John Elliott Cairnes

Cairnes, John Elliott, LL.D., a distinguished political economist, was born at Castlebellingham, 26th December 1823. After leaving school, he spent some time in his father's counting-house, but was eventually permitted to follow his natural bent, and enter Trinity College. In 1851 he took the degree of M. A. He engaged in the study of law, and was called to the Irish Bar. He does not appear to have felt much inclination for the legal profession, and during some years occupied himself to a large extent with contributions to the daily press, chiefly relating to various Irish social and economic questions. Political economy he studied with great thoroughness and care; this led to a friendship with Archbishop Whately, and in 1856 he was appointed to the professorship of Political Economy founded in Trinity College by that prelate. In 1857 appeared his Character and Logical Method of Political Economy, which forms a most admirable introduction to the study of economics as a science. Able articles in Frazer's Magazine and the Edinburgh Review on the gold question as relating to prices, next occupied his attention. In 1861 he was appointed to the professorship of Political Economy and Jurisprudence in the Queen's College, Galway.

From the first he took much interest in the American civil war of 1861-'5, and combated Confederate sympathies by the publication of The Slave Power in 1862, a work that rapidly went through two editions, and had considerable influence in modifying opinion in the United Kingdom. The Encyclopaedia Britannica styles it "one of the finest specimens of applied economical philosophy." His health, at no time very good, was further weakened, about 1863, by a fall from his horse; and an acutely painful malady gradually crept over him, that ultimately rendered physical exertion impossible.' As his friend Mr. Fawcett writes: "The courage of the battle-field sinks almost into insignificance compared with the heroism which enabled Mr. Cairnes, through long years of hopeless pain, to keep up a constant cheerfulness, and to use the great powers of his mind to add by his writings to the knowledge and well-being of mankind." In 1866 he was appointed to a professorship in University College, London. He spent the session of 1868-'9 in Italy. His health soon rendered it impossible further to discharge public duties, and he resigned his post in 1872, retiring with the honorary title of Emeritus Professor of Political Economy. Next year the Dublin University conferred on him the degree of LL.D. The last years of his life were spent in the collection and publication of papers contributed to various reviews and magazines, and in the preparation of his great work, published in 1874 — Some Leading Principles of Political Economy Newly Expounded — " beyond doubt a worthy successor to the great treatises of Smith, Malthus, Ricardo, and Mill. . . While in fundamental harmony with Mill, especially as regards the general conception of the science, Cairnes differs from him to a greater or less extent on nearly all the cardinal doctrines, subjects his opinions to a searching examination, and generally succeeds in giving to the truth that is common to both, a firmer basis, and more precise statement. . . Taken as a whole, the works of Cairnes form the most important contribution to economical science made by the English school since the publication of J. S. Mill's Principles:' It may be added that the friendship between Mill and Cairnes was warm and intimate. A careful summing up of the results of these contributions will be found in the last Encyclopoedia Britannica, showing the advances in economic doctrine established by him, in (1) his exposition of the province and method of political economy; (2) his analysis of cost of production in its relation to value; (3) his exposition of the natural or social limit to free competition, and of its bearing on the theory of value; (4) his defence of the wages fund doctrine. Professor Cairnes died in London, 8th July 1875, aged 51, and was interred at Willesden.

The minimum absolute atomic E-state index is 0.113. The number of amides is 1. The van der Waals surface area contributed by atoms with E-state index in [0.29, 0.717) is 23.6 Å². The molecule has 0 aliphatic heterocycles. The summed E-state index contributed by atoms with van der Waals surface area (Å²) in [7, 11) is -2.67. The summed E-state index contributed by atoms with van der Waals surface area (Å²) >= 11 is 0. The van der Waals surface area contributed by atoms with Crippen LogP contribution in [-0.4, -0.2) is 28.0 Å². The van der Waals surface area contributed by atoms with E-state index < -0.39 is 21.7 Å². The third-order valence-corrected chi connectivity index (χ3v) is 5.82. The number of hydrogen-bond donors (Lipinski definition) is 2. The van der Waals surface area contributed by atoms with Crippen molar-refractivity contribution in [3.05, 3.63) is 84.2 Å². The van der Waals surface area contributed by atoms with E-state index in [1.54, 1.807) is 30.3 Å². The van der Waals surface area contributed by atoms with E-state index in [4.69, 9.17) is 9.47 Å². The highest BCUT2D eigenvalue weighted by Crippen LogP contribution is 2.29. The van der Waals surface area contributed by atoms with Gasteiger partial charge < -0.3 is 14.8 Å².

124. Encyclopaedia Britannica. London, 1860.

233. Manuscript and Special Information, and Current Periodicals.